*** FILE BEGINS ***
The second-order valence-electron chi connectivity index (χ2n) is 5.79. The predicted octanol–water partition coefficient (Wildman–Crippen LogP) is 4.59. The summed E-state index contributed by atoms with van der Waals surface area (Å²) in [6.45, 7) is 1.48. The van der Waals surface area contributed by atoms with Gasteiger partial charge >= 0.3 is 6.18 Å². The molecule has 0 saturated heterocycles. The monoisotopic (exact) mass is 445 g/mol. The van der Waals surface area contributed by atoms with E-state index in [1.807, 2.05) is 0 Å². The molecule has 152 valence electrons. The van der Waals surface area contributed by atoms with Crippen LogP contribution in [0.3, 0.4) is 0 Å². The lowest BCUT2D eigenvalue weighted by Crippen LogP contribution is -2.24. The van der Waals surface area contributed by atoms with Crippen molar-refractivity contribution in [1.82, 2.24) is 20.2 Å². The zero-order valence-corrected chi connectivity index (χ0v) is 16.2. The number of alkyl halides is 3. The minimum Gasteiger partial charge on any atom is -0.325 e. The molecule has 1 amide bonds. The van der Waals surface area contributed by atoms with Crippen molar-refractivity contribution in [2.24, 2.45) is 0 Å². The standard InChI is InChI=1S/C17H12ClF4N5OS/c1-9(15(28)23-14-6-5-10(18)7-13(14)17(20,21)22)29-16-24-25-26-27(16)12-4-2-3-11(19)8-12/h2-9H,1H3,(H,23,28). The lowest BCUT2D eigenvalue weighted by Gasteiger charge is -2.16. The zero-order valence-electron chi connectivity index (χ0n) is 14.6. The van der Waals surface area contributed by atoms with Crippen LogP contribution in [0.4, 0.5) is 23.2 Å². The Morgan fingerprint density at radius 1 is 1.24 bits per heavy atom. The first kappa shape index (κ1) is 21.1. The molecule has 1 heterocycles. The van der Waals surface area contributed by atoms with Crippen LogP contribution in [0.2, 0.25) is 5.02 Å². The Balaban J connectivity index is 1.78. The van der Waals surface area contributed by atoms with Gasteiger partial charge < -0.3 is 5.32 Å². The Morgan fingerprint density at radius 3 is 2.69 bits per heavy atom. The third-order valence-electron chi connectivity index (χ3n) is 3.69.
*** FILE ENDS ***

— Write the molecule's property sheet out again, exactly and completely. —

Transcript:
The second-order valence-electron chi connectivity index (χ2n) is 5.79. The predicted octanol–water partition coefficient (Wildman–Crippen LogP) is 4.59. The summed E-state index contributed by atoms with van der Waals surface area (Å²) in [6.45, 7) is 1.48. The van der Waals surface area contributed by atoms with Gasteiger partial charge >= 0.3 is 6.18 Å². The molecule has 0 saturated heterocycles. The monoisotopic (exact) mass is 445 g/mol. The van der Waals surface area contributed by atoms with E-state index in [1.807, 2.05) is 0 Å². The molecule has 152 valence electrons. The van der Waals surface area contributed by atoms with Crippen LogP contribution in [0.3, 0.4) is 0 Å². The lowest BCUT2D eigenvalue weighted by Crippen LogP contribution is -2.24. The van der Waals surface area contributed by atoms with Crippen molar-refractivity contribution in [1.82, 2.24) is 20.2 Å². The zero-order valence-corrected chi connectivity index (χ0v) is 16.2. The number of alkyl halides is 3. The minimum Gasteiger partial charge on any atom is -0.325 e. The molecule has 1 amide bonds. The van der Waals surface area contributed by atoms with Crippen molar-refractivity contribution in [2.24, 2.45) is 0 Å². The standard InChI is InChI=1S/C17H12ClF4N5OS/c1-9(15(28)23-14-6-5-10(18)7-13(14)17(20,21)22)29-16-24-25-26-27(16)12-4-2-3-11(19)8-12/h2-9H,1H3,(H,23,28). The lowest BCUT2D eigenvalue weighted by Gasteiger charge is -2.16. The zero-order valence-electron chi connectivity index (χ0n) is 14.6. The van der Waals surface area contributed by atoms with Crippen LogP contribution in [0.4, 0.5) is 23.2 Å². The Morgan fingerprint density at radius 1 is 1.24 bits per heavy atom. The first kappa shape index (κ1) is 21.1. The molecule has 1 heterocycles. The van der Waals surface area contributed by atoms with Crippen LogP contribution in [0.2, 0.25) is 5.02 Å². The Balaban J connectivity index is 1.78. The van der Waals surface area contributed by atoms with Gasteiger partial charge < -0.3 is 5.32 Å². The Morgan fingerprint density at radius 3 is 2.69 bits per heavy atom. The third-order valence-electron chi connectivity index (χ3n) is 3.69.